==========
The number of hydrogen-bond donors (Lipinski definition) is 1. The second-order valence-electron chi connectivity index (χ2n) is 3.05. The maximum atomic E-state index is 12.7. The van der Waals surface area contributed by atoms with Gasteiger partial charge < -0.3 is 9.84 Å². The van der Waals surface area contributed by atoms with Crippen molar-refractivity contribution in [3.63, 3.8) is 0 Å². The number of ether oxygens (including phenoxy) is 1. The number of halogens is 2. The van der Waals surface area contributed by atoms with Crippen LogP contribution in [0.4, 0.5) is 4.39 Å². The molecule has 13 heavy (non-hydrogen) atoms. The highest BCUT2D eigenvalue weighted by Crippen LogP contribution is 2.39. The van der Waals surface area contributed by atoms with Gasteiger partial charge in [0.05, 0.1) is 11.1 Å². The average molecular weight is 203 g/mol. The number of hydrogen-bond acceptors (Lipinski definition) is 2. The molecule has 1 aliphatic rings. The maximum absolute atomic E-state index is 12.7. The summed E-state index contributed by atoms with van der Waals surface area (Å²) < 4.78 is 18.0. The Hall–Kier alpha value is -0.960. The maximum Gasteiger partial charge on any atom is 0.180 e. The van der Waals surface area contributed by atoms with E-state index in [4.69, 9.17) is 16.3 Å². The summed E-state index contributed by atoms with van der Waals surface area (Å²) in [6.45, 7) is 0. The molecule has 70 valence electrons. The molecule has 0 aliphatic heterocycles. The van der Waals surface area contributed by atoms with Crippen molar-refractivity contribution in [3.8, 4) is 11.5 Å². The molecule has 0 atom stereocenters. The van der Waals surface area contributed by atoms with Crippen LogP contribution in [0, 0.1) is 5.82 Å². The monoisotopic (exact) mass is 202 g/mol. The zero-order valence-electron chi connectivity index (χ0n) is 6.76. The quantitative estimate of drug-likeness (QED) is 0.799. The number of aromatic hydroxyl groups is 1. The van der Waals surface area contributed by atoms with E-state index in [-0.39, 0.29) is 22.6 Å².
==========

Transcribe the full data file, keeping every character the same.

The number of hydrogen-bond donors (Lipinski definition) is 1. The second-order valence-electron chi connectivity index (χ2n) is 3.05. The maximum atomic E-state index is 12.7. The van der Waals surface area contributed by atoms with Gasteiger partial charge < -0.3 is 9.84 Å². The van der Waals surface area contributed by atoms with Crippen molar-refractivity contribution in [3.63, 3.8) is 0 Å². The number of ether oxygens (including phenoxy) is 1. The number of halogens is 2. The van der Waals surface area contributed by atoms with Crippen LogP contribution in [0.4, 0.5) is 4.39 Å². The molecule has 13 heavy (non-hydrogen) atoms. The highest BCUT2D eigenvalue weighted by Crippen LogP contribution is 2.39. The van der Waals surface area contributed by atoms with Gasteiger partial charge in [0.05, 0.1) is 11.1 Å². The average molecular weight is 203 g/mol. The number of hydrogen-bond acceptors (Lipinski definition) is 2. The molecule has 1 aliphatic rings. The maximum absolute atomic E-state index is 12.7. The summed E-state index contributed by atoms with van der Waals surface area (Å²) < 4.78 is 18.0. The Hall–Kier alpha value is -0.960. The maximum Gasteiger partial charge on any atom is 0.180 e. The van der Waals surface area contributed by atoms with E-state index in [4.69, 9.17) is 16.3 Å². The summed E-state index contributed by atoms with van der Waals surface area (Å²) in [6.45, 7) is 0. The molecule has 70 valence electrons. The molecule has 0 aliphatic heterocycles. The van der Waals surface area contributed by atoms with Crippen molar-refractivity contribution in [3.8, 4) is 11.5 Å². The molecule has 0 atom stereocenters. The van der Waals surface area contributed by atoms with Crippen LogP contribution in [0, 0.1) is 5.82 Å². The monoisotopic (exact) mass is 202 g/mol. The zero-order valence-electron chi connectivity index (χ0n) is 6.76. The quantitative estimate of drug-likeness (QED) is 0.799. The number of aromatic hydroxyl groups is 1. The van der Waals surface area contributed by atoms with E-state index in [-0.39, 0.29) is 22.6 Å².